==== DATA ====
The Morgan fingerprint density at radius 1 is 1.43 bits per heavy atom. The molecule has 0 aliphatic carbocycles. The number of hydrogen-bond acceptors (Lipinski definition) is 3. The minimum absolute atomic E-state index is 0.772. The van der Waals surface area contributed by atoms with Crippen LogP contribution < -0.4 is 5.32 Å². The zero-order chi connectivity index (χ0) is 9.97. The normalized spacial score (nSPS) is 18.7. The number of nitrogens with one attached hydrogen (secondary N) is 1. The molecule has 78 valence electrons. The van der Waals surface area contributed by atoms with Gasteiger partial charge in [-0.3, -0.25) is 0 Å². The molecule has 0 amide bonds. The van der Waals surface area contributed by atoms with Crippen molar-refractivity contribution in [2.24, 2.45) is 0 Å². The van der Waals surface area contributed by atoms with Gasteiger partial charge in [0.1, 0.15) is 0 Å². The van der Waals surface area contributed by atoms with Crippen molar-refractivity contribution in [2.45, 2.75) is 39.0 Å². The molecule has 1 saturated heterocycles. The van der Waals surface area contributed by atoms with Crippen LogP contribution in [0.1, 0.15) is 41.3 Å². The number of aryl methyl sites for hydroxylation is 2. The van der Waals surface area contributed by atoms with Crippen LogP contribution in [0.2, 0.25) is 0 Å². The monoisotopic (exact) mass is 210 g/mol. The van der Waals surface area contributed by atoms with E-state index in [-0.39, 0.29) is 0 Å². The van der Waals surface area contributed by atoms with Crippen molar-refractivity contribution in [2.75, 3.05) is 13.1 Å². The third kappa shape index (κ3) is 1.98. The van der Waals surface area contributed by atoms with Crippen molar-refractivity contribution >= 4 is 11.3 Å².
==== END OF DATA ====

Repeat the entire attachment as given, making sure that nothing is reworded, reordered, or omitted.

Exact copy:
The Morgan fingerprint density at radius 1 is 1.43 bits per heavy atom. The molecule has 0 aliphatic carbocycles. The number of hydrogen-bond acceptors (Lipinski definition) is 3. The minimum absolute atomic E-state index is 0.772. The van der Waals surface area contributed by atoms with Crippen LogP contribution < -0.4 is 5.32 Å². The zero-order chi connectivity index (χ0) is 9.97. The normalized spacial score (nSPS) is 18.7. The number of nitrogens with one attached hydrogen (secondary N) is 1. The molecule has 78 valence electrons. The van der Waals surface area contributed by atoms with Gasteiger partial charge in [-0.3, -0.25) is 0 Å². The molecule has 0 amide bonds. The van der Waals surface area contributed by atoms with Crippen molar-refractivity contribution in [2.24, 2.45) is 0 Å². The van der Waals surface area contributed by atoms with Gasteiger partial charge in [0.1, 0.15) is 0 Å². The van der Waals surface area contributed by atoms with Crippen molar-refractivity contribution in [2.45, 2.75) is 39.0 Å². The molecule has 1 saturated heterocycles. The van der Waals surface area contributed by atoms with Crippen LogP contribution in [0.1, 0.15) is 41.3 Å². The number of aryl methyl sites for hydroxylation is 2. The van der Waals surface area contributed by atoms with Crippen LogP contribution in [0.2, 0.25) is 0 Å². The monoisotopic (exact) mass is 210 g/mol. The van der Waals surface area contributed by atoms with E-state index in [-0.39, 0.29) is 0 Å². The van der Waals surface area contributed by atoms with Crippen molar-refractivity contribution in [2.75, 3.05) is 13.1 Å². The third kappa shape index (κ3) is 1.98. The van der Waals surface area contributed by atoms with Crippen molar-refractivity contribution >= 4 is 11.3 Å².